Monday, December 01, 2008

Pat's Hacks, servo motor conversions

Thank Pat Matthews for sharing the following post on servo hacks!

Servos are wonderful little devices! Not only do they provide an inexpensive way to activate mechanical linkages through radio control, but they can be hacked to provide inexpensive drive units for small boats and cars with their self-contained motors and electronic speed controls (ESC's), and they can serve as part of a simple on/off power control switch.

Basic servos can be found for less than $10

A servo is a little gear-motor, ESC, and a position sensing device in one package. Rip the guts out of the case, and you'll have:
a) A lead from the Rx… it carries +5 volts, ground, and a signal wire.
b) A circuit board.
c) A small 5v motor, which may be soldered directly to the circuit board.
d) A pile of gears connecting the motor to the servo output. Bin these.
e) A potentiometer (pot, or variable resistor) connected to the circuit board with 3 leads, and mechanically connected to the servo output.

Step 1: A few screws loose, and things start to open up.Step 2: Pressing on the two shafts popped the board out of the case. Don't pry directly on the board.
Step 3: Using desoldering braid to wick off the solder, makes it easier to pull off the motor.
Loose parts.

Hack 1: Going Pot Free

First trick in hacking a servo: Disconnect the pot from the servo output. Normally, as the pot moves with the servo output, it produces a varying voltage which is read by the circuit board, telling the servo that the output has moved to the desired position (or not). See Schematic 1. When you disconnect this little knob from the gear train and the servo output, leaving it in it's centered position, and then command servo movement at the radio, the circuit board never detects any movement, and thus keeps telling the motor to run.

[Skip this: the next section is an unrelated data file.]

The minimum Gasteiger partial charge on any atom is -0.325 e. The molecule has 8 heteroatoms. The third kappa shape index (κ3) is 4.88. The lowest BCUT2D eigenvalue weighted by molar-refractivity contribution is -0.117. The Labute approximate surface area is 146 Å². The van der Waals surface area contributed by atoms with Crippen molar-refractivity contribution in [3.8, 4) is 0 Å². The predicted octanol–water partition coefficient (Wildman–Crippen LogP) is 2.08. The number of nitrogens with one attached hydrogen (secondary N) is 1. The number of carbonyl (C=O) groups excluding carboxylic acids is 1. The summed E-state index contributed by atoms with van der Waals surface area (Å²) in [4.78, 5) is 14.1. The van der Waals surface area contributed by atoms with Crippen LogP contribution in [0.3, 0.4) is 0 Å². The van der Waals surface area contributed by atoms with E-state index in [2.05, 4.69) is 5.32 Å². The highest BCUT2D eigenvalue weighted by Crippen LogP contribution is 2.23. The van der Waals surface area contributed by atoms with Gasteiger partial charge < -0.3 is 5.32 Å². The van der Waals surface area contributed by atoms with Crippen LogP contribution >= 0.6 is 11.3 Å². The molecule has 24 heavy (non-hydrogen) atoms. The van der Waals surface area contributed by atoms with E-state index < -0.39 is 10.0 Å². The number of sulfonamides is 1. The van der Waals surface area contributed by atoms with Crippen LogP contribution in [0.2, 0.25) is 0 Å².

So now center the stick, servo is happy, goes nowhere; forward stick, and the motor kicks in and just keeps buzzing; reverse stick, ditto the other way. You'll want to put a drop of glue on the pot to keep it from drifting.

Hack 1a: If the Pot itself doesn't suit you, you can replace it with a pair of 2.2k ohm resistors- both tied to the center tap's lead, opposite ends of the resistors to the pot's "outer" leads.

Another nice feature- most servos have a soft start, which means that a little bit of stick will give part throttle… other than that, it's pretty much off/on.

Hack 2: Motor Swapping

Next hack: The little motors that comes with servos may not suit you… they have tiny little short shafts. Any small 6v toy motor will do instead, as long as you don't load it heavily- the servo's ESC isn't designed to deliver much current! If the motor is connected to the circuit board with wires, no problem to swap them. If the motor is soldered directly to the board, you'll need to work a little more carefully. You can get "solder braid" from Radio Shack- braided copper wire that you heat with a soldering iron while pressing onto the board's soldered joint. The braid sucks up the solder, and you can pull the motor loose much more easily.

If you decide to keep the servo motor, no problem. You can leave the motor on the board- that's what I did on my plastic landing craft. And you can get tiny little plastic u-joints to press onto various miniature shaft sizes, metric and English, from Northwest Shortlines- catalog page at

Servo motor still attached to board. Motor can is pressed into plastic structure. Twin drive in landing craft.
Servo motor set in Revell Trawler Close-up of NWSL U-Joint on servo motor's 1.5mm shaft. "Horn" is sized for 1/16" prop shaft, which is only slightly larger than 1.5mm.

Pat's site: